K. Jake Chakasim

Adjunct Professor

Jake, a Cree scholar from the Mushkegowuk Territory (Northern Ontario) continues to establish an interdisciplinary approach to community design via Architecture, Engineering and Indigenous Planning Principles. He is currently a Doctoral Candidate with UBC’s School of Community and Regional Planning, SCARP where he is formulating a practice-based research approach to community planning with a focus on Resilient Strategies conducive to First Nations urban and rural development.

Jake has worked for the Ontario Federation of Indigenous Friendship Centers as a Housing Policy Analyst, mandated to serve the provincial (urban) needs of Indigenous people. He also served as an Architecture-Engineering Technician for the Ontario First Nations Technical Corporation mandated by the Chiefs of Ontario (federal focused). From these positions he gained the perspective that reconciliation with Indigenous people can only be achieved if all levels of government are involved in coordinated, evidence-based actions to transform urban/ rural Indigenous services with appropriate infrastructure supports.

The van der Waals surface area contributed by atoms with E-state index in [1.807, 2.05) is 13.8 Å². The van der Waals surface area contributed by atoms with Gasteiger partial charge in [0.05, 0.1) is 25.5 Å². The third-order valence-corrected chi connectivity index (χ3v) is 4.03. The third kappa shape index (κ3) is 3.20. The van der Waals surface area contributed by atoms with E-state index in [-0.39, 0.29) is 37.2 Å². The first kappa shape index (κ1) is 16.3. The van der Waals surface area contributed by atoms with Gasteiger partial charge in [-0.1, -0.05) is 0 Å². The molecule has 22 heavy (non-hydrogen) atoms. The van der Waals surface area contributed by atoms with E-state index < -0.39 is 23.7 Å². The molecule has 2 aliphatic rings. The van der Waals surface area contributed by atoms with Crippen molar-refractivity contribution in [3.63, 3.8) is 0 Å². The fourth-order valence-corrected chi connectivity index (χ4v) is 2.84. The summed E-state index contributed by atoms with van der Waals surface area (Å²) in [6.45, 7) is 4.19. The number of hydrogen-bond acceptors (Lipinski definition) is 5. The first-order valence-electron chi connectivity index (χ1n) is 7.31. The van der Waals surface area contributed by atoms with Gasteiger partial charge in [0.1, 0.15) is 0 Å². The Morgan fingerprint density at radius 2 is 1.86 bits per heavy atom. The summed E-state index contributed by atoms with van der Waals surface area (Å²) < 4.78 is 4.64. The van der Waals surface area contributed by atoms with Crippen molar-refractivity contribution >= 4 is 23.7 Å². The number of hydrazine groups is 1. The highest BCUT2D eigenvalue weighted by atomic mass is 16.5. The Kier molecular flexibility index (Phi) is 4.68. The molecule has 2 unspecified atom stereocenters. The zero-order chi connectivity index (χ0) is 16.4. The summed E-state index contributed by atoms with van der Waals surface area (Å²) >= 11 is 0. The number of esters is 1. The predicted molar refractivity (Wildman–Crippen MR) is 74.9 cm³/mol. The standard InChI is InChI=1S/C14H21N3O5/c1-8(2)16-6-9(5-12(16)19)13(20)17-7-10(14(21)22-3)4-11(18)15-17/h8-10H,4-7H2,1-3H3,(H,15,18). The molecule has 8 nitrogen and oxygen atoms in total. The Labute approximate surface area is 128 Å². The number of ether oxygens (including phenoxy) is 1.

His research focuses on design as a critical aspect of planning 'with' indigenous communities, informed by indigenous knowledge - in - action and the 'lived experience'. Considered a phronetic approach to design-based research and education, Jake ascribes to a type of 'practical wisdom' thus ensuring the ways Indigenous people express themselves are not to be seen (or considered) as anecdotal evidence but worthy of critical design + planning discussion. He brings forward a cultural narrative about the way indigenous practitioners come to bare the historical injustices imposed upon indigenous communities and the sociological forces that continue to shape and often illdefine the working relationships with indigenous communities.

Jake is an active member of the RAIC Indigenous Task Force and is currently involved with the development of a National Architecture Policy for Canada that centralizes the valued inclusion of Canada’s Indigenous peoples presence, livelihood and wellbeing across the built environment. He has spoken at conferences and community events nationally and internationally on Indigenous design. In 2008, Jake was a contributing artist to Canada’s participation with the Venice Biennale via the exhibition, 41° to 66° Architecture in Canada: Region, Culture and Tectonics. And more recently, part of a team of Indigenous architects and designers responsible for UNCEDED, Canada's contribution to the 2018 Venice Biennele of Architecture.